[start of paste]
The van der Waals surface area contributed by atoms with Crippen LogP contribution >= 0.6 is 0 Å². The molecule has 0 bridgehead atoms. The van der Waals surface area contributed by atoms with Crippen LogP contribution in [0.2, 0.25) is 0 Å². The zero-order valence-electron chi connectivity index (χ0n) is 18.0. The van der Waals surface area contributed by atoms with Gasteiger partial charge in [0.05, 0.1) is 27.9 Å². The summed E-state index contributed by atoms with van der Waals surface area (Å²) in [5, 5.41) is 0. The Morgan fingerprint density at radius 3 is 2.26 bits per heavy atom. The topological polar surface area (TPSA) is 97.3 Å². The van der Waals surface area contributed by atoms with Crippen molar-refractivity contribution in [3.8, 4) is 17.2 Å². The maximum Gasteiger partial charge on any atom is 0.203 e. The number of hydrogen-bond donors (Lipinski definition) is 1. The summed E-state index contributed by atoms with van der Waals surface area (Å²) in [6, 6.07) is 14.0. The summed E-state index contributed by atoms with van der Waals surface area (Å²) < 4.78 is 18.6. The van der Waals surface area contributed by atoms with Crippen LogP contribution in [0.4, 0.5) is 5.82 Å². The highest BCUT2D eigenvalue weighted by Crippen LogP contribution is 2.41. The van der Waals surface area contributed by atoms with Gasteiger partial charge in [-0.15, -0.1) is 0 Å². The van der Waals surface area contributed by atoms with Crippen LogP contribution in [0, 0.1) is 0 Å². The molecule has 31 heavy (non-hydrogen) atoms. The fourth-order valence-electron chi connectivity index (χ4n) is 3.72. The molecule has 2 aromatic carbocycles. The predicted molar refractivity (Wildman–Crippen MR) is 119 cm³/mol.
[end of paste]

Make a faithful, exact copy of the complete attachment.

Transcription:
The van der Waals surface area contributed by atoms with Crippen LogP contribution >= 0.6 is 0 Å². The molecule has 0 bridgehead atoms. The van der Waals surface area contributed by atoms with Crippen LogP contribution in [0.2, 0.25) is 0 Å². The zero-order valence-electron chi connectivity index (χ0n) is 18.0. The van der Waals surface area contributed by atoms with Gasteiger partial charge in [0.05, 0.1) is 27.9 Å². The summed E-state index contributed by atoms with van der Waals surface area (Å²) in [5, 5.41) is 0. The Morgan fingerprint density at radius 3 is 2.26 bits per heavy atom. The topological polar surface area (TPSA) is 97.3 Å². The van der Waals surface area contributed by atoms with Crippen molar-refractivity contribution in [3.8, 4) is 17.2 Å². The maximum Gasteiger partial charge on any atom is 0.203 e. The number of hydrogen-bond donors (Lipinski definition) is 1. The summed E-state index contributed by atoms with van der Waals surface area (Å²) in [6, 6.07) is 14.0. The summed E-state index contributed by atoms with van der Waals surface area (Å²) < 4.78 is 18.6. The van der Waals surface area contributed by atoms with Crippen LogP contribution in [0.4, 0.5) is 5.82 Å². The highest BCUT2D eigenvalue weighted by Crippen LogP contribution is 2.41. The van der Waals surface area contributed by atoms with Gasteiger partial charge in [-0.15, -0.1) is 0 Å². The van der Waals surface area contributed by atoms with Crippen LogP contribution in [0, 0.1) is 0 Å². The molecule has 31 heavy (non-hydrogen) atoms. The fourth-order valence-electron chi connectivity index (χ4n) is 3.72. The molecule has 2 aromatic carbocycles. The predicted molar refractivity (Wildman–Crippen MR) is 119 cm³/mol.